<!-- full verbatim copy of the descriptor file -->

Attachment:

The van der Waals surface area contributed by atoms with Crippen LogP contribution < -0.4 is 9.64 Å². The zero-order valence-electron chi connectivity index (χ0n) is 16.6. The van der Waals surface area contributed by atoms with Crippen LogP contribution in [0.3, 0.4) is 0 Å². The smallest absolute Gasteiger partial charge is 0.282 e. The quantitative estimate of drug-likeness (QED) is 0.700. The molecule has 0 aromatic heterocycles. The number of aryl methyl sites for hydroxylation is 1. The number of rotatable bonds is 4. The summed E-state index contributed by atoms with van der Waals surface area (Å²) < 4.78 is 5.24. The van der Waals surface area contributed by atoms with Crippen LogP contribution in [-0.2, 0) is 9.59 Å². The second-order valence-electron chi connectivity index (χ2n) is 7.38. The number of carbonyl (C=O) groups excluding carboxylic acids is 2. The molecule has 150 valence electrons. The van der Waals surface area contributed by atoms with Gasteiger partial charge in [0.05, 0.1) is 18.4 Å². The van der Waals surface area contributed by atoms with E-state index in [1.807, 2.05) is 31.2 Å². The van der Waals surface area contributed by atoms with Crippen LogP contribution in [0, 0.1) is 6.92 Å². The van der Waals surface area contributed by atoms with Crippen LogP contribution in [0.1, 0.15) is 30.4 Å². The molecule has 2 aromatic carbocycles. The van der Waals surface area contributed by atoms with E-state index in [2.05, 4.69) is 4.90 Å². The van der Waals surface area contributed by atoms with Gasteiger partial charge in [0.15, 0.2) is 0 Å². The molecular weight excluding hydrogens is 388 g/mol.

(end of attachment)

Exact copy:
The van der Waals surface area contributed by atoms with Crippen LogP contribution < -0.4 is 9.64 Å². The zero-order valence-electron chi connectivity index (χ0n) is 16.6. The van der Waals surface area contributed by atoms with Crippen LogP contribution in [0.3, 0.4) is 0 Å². The smallest absolute Gasteiger partial charge is 0.282 e. The quantitative estimate of drug-likeness (QED) is 0.700. The molecule has 0 aromatic heterocycles. The number of aryl methyl sites for hydroxylation is 1. The number of rotatable bonds is 4. The summed E-state index contributed by atoms with van der Waals surface area (Å²) < 4.78 is 5.24. The van der Waals surface area contributed by atoms with Crippen LogP contribution in [-0.2, 0) is 9.59 Å². The second-order valence-electron chi connectivity index (χ2n) is 7.38. The number of carbonyl (C=O) groups excluding carboxylic acids is 2. The molecule has 150 valence electrons. The van der Waals surface area contributed by atoms with Gasteiger partial charge in [0.05, 0.1) is 18.4 Å². The van der Waals surface area contributed by atoms with E-state index in [1.807, 2.05) is 31.2 Å². The van der Waals surface area contributed by atoms with Crippen LogP contribution in [0, 0.1) is 6.92 Å². The van der Waals surface area contributed by atoms with Crippen LogP contribution in [0.1, 0.15) is 30.4 Å². The molecule has 2 aromatic carbocycles. The van der Waals surface area contributed by atoms with E-state index in [2.05, 4.69) is 4.90 Å². The van der Waals surface area contributed by atoms with Gasteiger partial charge in [0.15, 0.2) is 0 Å². The molecular weight excluding hydrogens is 388 g/mol.